Once you have calculated your business’s full value chain emissions, you can begin the process of reducing them. For many businesses, the most effective way to reduce scope 3 emissions is to engage their suppliers in emissions reductions. While there are many strategies for accomplishing this, there is a general plan that businesses can follow to begin engaging their suppliers.

A five-step plan for engaging suppliers in carbon management:

  1. Identify the most significant suppliers in terms of emissions.
  2. Set targets for emissions reductions with these suppliers.
  3. Work with suppliers to develop a plan for achieving these targets.
  4. Monitor progress and provide feedback to suppliers.
  5. Recognize and reward suppliers for their efforts.

This plan was excerpted from Normative’s comprehensive guide to value chain engagement. Download the free guide.

Use Normative to calculate & manage your full scope 3 emissions

Normative’s automated, science-backed carbon accounting engine empowers you to calculate your full carbon footprint, including your value chain emissions.

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FAQs

What are scope 3 emissions?

Scope 3 emissions are all indirect emissions that occur in the value chain of a company and that are not already included within scope 2 ( the indirect emissions generated by the production of purchased energy).

Frequently asked questions

Why are scope 3 emissions important?

Scope 3 emissions constitute a significant share of many companies’s carbon footprints, making them essential to include in emissions reporting and carbon reduction efforts.

How much emissions occur in scope 3?

Scope 3 emissions account for approximately 88% of greenhouse gas emissions across sectors.[1] 

How are scope 3 emissions calculated?

Businesses calculate their scope 3 emissions through a process called carbon accounting.

Why are scope 3 emissions difficult to calculate?

Because scope 3 emissions occur outside a business’s owned operations, it can be challenging to collect the data necessary for value chain carbon calculations. Automated carbon accounting tools can accelerate this process.

How do I reduce emissions in scope 3?

The first step to reducing scope 3 emissions is to comprehensively and accurately account for them. Then, you can begin the process of reducing them; for many businesses, the most effective way to reduce scope 3 emissions is to engage their suppliers in carbon reduction efforts.

Citations

[1] 88% is the median of the 2021 scope 3 emissions data of 16 CDP “high-impact sectors” (defined in this classification). We use the median instead of the mean as it’s more robust to outliers.

Appendix: scope 3 emissions categories as defined by the Greenhouse Gas Protocol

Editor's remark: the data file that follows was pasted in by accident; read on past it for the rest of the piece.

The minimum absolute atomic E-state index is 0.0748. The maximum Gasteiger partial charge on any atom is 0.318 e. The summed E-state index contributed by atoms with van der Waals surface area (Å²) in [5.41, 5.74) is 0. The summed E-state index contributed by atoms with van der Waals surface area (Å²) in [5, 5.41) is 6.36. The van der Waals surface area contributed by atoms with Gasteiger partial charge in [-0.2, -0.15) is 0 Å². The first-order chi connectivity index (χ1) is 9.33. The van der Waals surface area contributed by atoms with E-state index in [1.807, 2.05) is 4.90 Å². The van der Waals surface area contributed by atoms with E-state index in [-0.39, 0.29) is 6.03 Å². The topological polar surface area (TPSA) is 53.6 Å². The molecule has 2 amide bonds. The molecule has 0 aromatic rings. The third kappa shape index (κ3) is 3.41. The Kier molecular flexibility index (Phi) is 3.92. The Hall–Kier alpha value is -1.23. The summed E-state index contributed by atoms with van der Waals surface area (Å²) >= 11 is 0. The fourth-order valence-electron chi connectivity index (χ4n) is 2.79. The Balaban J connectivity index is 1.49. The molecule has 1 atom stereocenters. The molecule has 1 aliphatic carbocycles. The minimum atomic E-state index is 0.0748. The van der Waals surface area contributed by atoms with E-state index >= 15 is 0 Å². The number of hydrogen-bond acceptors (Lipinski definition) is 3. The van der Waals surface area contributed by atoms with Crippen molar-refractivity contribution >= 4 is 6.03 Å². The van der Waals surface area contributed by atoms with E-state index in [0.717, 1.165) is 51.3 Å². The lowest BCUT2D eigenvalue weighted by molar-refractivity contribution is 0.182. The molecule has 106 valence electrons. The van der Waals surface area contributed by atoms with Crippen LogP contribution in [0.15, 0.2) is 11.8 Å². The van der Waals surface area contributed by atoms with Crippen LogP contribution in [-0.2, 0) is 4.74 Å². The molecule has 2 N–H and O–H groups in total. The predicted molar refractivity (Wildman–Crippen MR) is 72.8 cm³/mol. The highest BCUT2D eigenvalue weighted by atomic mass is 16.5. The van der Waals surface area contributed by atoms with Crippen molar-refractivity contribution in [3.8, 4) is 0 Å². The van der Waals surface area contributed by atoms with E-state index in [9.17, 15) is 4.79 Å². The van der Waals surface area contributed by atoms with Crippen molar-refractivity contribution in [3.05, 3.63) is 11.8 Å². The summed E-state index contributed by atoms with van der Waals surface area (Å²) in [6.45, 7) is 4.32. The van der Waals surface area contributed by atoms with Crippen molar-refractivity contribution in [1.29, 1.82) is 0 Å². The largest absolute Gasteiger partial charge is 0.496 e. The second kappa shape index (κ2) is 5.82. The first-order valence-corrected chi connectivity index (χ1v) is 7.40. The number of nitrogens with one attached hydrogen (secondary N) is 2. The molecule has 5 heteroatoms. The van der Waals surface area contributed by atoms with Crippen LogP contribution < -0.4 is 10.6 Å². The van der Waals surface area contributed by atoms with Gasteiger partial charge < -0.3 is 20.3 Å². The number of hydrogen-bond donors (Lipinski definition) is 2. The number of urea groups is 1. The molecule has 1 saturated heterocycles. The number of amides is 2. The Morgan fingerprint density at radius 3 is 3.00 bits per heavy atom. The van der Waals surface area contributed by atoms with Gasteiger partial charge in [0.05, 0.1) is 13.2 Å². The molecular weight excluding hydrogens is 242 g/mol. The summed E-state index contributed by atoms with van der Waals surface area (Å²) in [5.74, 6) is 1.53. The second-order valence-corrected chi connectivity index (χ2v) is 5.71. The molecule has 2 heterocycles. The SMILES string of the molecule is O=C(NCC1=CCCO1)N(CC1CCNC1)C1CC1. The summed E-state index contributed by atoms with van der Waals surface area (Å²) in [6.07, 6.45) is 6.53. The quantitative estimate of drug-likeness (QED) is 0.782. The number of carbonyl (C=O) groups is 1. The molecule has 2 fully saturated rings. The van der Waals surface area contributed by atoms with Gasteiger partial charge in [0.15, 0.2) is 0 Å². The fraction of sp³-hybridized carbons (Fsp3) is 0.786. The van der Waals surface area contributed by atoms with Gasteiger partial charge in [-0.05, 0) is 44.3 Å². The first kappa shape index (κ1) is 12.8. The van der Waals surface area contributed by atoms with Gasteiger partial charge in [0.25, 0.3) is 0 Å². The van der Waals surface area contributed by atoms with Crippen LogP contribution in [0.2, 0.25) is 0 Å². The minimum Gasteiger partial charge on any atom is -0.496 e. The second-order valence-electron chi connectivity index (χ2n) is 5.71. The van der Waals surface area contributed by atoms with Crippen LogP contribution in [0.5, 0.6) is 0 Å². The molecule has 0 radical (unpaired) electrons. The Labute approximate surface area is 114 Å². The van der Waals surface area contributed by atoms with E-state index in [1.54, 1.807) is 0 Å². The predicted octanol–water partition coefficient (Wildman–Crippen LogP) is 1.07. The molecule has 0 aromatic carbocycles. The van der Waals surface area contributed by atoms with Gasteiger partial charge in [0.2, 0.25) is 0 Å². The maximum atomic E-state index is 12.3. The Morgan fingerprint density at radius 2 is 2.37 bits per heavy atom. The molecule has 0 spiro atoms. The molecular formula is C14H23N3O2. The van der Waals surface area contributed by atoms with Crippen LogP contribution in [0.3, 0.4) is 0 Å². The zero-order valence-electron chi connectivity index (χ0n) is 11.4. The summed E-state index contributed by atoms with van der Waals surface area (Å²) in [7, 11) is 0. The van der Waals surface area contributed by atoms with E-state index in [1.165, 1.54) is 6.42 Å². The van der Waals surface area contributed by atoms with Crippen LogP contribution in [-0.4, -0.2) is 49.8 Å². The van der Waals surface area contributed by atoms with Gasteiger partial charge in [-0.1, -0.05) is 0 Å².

Refer to the Greenhouse Gas Protocol’s Technical Guidance for Calculating Scope 3 Emissions for a more detailed breakdown of the categories.

Upstream emissions scope 3 categories

CategoryDescription
Purchased goods and services Extraction, production, and transportation of goods and services purchased or acquired by the company
Capital goodsExtraction, production, and transportation of capital goods purchased or acquired by the company
Fuel- and energy-related activitiesExtraction, production, and transportation of fuels and energy purchased or acquired by the company which are not already accounted for in scope 1 or scope 2
Upstream transportation and distributionTransportation and distribution of products purchased by the company, as well as other transportation and distribution services like inbound logistics, outbound logistics, and transpiration between company facilities
Waste generated in operationsDisposal and treatment of waste generated in the company’s operations, in facilities not owned or controlled by the company
Business travelTransportation of employees for business-related activities in vehicles not owned or operated by the company
Employee commutingTransportation of employees between their homes and their worksites in vehicles not owned or operated by the company
Upstream leased assetsOperation of assets leased by the company and not included in scope 1 and scope 2

Downstream emissions scope 3 categories

CategoryDescription
Downstream transportation and distribution Transportation and distribution of products sold by the company between the company’s operations and the end consumer
Processing of sold productsProcessing of intermediate products sold by downstream companies 
Use of sold productsEnd use of goods and services sold by the company
End-of-life treatment of sold productsWaste disposal and treatment of products sold by the company, at the end of the products’ lives
Downstreamleased assets Operation of assets owned by the company and leased to other entities
FranchisesOperation of franchises in the reporting year, not included in scope 1 and scope2
InvestmentsOperation of investments, including equity and debt investments and project finance